Even the tallest trees, the biggest blue whales, and even the brightest giant stars were once babies. Protostars are the hot core of energy that will one day become stars and galaxies. The formative years of our universe’s history, when billions of stars and galaxies formed and assembled after the Big Bang, have so far been beyond our comprehension.
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Now, NASA’s James Webb Space Telescope (JWST) has confirmed the distance of a protocluster of seven galaxies that formed just 650 million years after the Big Bang, or what astronomers call redshift 7.9. The findings were published April 24 in the Astrophysical Journal Letters and are the “first galaxies yet to be confirmed spectroscopically as part of a developing cluster.”
Based on the collected data, a team of astronomers calculated the future development of the nascent cluster. It will likely grow in size and mass to resemble the Coma Cluster, one of the densest galaxies in the modern universe.
“This is a very special and unique site of accelerated galactic evolution, and Webb gave us the unprecedented ability to measure the velocities of these seven galaxies and confidently confirm that they are bound together in a protocluster,” co-author and IPAC-California Institute said. astronomer Takahiro Morishita of Technology in a statement.
JWST’s Near Infrared Spectrograph (NIRSpec) captured key measurements to confirm both the collective distance of galaxies and the high speeds at which they move within a halo of dark matter. They move through space at more than two million miles per hour, or more than 600 miles per second.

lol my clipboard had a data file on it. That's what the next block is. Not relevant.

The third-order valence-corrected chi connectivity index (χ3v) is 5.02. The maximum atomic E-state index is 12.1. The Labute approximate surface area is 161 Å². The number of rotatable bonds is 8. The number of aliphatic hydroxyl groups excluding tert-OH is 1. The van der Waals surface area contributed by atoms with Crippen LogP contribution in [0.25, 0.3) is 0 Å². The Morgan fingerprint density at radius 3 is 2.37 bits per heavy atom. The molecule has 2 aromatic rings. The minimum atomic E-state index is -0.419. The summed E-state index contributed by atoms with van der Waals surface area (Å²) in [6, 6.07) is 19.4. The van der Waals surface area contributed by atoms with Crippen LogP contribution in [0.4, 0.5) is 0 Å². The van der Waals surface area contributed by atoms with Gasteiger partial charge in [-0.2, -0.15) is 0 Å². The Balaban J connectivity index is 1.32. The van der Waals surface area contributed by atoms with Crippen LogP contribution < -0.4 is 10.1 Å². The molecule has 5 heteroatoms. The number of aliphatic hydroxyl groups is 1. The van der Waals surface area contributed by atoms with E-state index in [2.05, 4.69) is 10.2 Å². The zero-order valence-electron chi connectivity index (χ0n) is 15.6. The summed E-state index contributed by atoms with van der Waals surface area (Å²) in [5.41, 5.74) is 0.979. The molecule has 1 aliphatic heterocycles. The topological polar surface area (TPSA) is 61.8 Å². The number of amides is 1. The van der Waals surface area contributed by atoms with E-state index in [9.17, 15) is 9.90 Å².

Having these spectral data on hand allowed astronomers to model and map the future development of the gathering group into the modern universe. If it follows the prediction and eventually resembles the Coma Cluster, it could eventually be among the densest collections of galaxies known.
“We can see these distant galaxies as little drops of water in different rivers, and we can see that they will eventually become part of one big mighty river,” Benedetta Vulcani, co-author and an astronomer at Italy’s National Institute for Astrophysics, said in a statement. a declaration.
According to NASA, galaxy clusters are the largest concentrations of mass in the known universe. They can dramatically warp the fabric of space-time itself. This deformation is called gravitational lensing and can have a magnifying effect for objects located beyond the cluster. This allows astronomers to see through the cluster as if it were a giant cosmic magnifying glass. The team in this study was able to use this magnification effect and look through the Pandora Cluster to see the Protocluster.
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Historically, it has been difficult to explore how large clusters like Pandora and Coma first came together because the expansion of the universe stretches light beyond visible wavelengths into the infrared. JWST’s sophisticated infrared instruments were developed to fill these gaps early in the universe’s history.
The team anticipates that future collaboration between JWST and a high-resolution, wide-field survey mission of NASA’s Nancy Grace Roman Space Telescope will enable even more results on early galaxy clusters. Roman will be able to identify more protocluster galaxy candidates, while JWST can follow up to confirm these findings with its spectroscopic instruments. Currently, the Roman mission is aiming to launch in May 2027.
“It’s amazing the science we can now dream of doing, now that we have Webb,” co-author and UCLA astronomer Tommaso Treu said in a statement. “With this small protocluster of seven galaxies, at this great distance, we had a 100 percent spectroscopic confirmation rate, demonstrating the future potential to map dark matter and fill in the timeline of the early development of the universe.”